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Indonesian President Joko Widodo will order audit of stadium after deadly stampede

Joko Widodo was in Malang city to meet the victims’ relatives and speak to the injured in the hospital and to visit the stadium where at least 131 people were killed in the stampede.

Joko Widodo was in Malang city to meet the victims’ relatives and speak to the injured in the hospital and to visit the stadium where at least 131 people were killed in the stampede.

Indonesian President Joko Widodo said on October 5 that he would order an audit of all football stadiums in the country to find the “root” cause of one of the deadliest disasters in the sport’s history.

He was in Malang city to meet the relatives of the victims and talk to the injured in the hospital and visit the stadium where at least 131 people were killed in the stampede on Saturday.

“I want to know the root of the problem that led to this tragedy so that we can find the best solution,” he said.

Explained: What’s Behind Indonesia’s Deadly Football Match?

“I will order the Public Works Minister to audit all the stadiums used for the (football) league,” he said outside Saiful Anwar Hospital in Malang. He said he had spoken to the president of FIFA last night about improving Indonesia’s “football management”.

He entered the hospital to speak to the injured patients and said he told them to “remain spirited”. According to an official in the President’s Office, he will then visit the Kanjuruhan Stadium, the site of the disaster, on Saturday evening.

The Indonesian leader’s visit came as anger grew over the police officers’ response to the attack on the pitch, when Arema FC fans tried to contact players after their loss to fierce rivals Persebaya Surabaya.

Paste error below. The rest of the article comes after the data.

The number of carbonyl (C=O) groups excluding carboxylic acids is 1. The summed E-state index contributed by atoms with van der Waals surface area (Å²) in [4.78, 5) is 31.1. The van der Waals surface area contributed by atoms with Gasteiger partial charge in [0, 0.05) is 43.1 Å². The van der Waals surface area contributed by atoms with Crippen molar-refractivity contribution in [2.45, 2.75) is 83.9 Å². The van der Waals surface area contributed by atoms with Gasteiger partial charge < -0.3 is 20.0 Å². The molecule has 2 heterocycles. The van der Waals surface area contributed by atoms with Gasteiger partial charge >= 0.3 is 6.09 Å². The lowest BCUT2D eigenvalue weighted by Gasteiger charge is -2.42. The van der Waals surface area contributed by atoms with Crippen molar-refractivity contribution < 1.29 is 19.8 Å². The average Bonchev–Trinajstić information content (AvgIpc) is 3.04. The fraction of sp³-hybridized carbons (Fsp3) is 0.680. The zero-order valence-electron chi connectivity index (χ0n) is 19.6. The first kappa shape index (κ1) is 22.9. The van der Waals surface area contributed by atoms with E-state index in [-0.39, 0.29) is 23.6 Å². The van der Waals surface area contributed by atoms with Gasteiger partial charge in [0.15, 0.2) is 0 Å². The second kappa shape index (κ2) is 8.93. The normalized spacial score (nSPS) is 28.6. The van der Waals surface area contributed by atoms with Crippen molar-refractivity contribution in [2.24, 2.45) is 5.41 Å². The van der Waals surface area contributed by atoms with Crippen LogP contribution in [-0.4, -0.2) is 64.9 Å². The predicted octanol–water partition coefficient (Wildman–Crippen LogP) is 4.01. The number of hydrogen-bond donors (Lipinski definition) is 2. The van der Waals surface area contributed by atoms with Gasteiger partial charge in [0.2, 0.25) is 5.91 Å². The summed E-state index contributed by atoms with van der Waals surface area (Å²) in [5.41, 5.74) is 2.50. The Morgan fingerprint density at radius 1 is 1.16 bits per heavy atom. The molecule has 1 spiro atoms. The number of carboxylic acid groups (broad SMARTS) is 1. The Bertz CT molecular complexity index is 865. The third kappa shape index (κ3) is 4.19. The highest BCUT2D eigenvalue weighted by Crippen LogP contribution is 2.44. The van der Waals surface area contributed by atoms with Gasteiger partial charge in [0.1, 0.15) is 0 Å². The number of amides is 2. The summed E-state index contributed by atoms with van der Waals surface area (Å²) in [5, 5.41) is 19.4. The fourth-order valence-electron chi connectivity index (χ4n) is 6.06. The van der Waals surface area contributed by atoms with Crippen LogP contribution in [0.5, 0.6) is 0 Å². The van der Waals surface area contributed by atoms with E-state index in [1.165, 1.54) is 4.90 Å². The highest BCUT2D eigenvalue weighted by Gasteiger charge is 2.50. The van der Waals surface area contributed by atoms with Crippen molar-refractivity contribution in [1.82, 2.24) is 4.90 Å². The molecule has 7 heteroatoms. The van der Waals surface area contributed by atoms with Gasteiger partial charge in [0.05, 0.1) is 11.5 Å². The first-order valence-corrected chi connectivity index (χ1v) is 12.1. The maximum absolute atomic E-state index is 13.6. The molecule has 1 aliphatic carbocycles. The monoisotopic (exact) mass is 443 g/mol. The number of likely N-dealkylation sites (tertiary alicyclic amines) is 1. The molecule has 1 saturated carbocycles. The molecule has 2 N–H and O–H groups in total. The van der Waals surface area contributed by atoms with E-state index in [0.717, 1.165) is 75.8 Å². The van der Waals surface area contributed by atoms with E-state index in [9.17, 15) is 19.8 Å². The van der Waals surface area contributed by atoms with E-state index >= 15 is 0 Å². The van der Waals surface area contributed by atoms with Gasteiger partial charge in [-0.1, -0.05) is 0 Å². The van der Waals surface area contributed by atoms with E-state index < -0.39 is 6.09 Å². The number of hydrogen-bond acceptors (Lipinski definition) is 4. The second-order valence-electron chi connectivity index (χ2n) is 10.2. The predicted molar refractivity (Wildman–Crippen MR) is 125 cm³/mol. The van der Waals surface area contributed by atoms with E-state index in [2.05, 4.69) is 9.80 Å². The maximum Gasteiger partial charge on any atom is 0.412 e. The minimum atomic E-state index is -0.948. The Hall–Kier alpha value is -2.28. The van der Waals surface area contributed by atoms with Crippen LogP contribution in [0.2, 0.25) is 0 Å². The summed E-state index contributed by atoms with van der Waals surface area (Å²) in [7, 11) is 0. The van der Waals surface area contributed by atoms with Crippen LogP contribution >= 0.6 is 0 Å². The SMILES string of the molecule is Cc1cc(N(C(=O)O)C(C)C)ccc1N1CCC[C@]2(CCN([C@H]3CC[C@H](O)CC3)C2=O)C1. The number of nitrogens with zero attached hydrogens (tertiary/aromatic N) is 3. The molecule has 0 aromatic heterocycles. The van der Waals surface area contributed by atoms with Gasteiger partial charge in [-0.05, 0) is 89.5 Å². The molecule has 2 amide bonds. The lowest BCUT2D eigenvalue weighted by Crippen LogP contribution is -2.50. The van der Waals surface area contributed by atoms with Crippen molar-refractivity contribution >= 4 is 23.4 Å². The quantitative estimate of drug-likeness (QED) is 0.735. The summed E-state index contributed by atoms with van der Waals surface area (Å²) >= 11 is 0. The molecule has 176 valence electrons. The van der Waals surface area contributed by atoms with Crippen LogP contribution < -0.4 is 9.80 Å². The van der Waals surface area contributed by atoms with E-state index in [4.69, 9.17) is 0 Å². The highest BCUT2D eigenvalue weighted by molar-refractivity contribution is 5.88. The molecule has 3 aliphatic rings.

Police called the incident a riot and said two officers were killed, but survivors accused them of overreacting.

According to witnesses and video footage, officials responded to the attack on the pitch with force, hitting and beating fans with batons, pushing fans back into the stands, where several people were crushed after firing tear gas shells or Died.

In response to the tragedy, Mr Widodo ordered the suspension of all matches, an investigation into what happened and compensation for the victims.

Indonesia’s chief security minister said a task force had been set up and the investigation would take two to three weeks.

17 children among those killed in Indonesian football stampede

Police said the investigation was focused using CCTV footage from cameras installed outside the six gates of the stadium. It said the exits were open but too small for the crowds who were trying to pass through them.

But a spokesman for Indonesia’s football association said on Tuesday that some gates that should have opened 10 minutes before the final whistle. They remained closed “due to delayed orders” and officers “did not arrive”, he told a news conference.

According to police, the Malang police chief was replaced on Monday, nine officers were suspended and 19 others were placed under investigation for the disaster at the stadium.

Eyewitnesses said they were covered in smoke, their eyes prickling when they ran to the small exits. Several attendees said that the police stood by and refused to help the victims. “The place looked like a mass graveyard. Women and children were gathering on top of each other,” said Eko Priento, 39. AFP,

Indonesia’s football association also moved on Tuesday to sanction Arema FC, banning the chairman of its organizing committee and a security official from football for life and fined the club 250 million rupees ($16,500).

Mike Ira Puspita, deputy general secretary of the association, told AFP Away fans were banned due to fears of fan violence and said the match passed without incident until fans entered the pitch after the final whistle.

She said that the association sanctioned the club and its officials “due to the negligence of the whole situation”. “The police action was outside the purview of the association,” the official said. He declined to answer questions about his conduct after the match, saying, “We’re not going there.”

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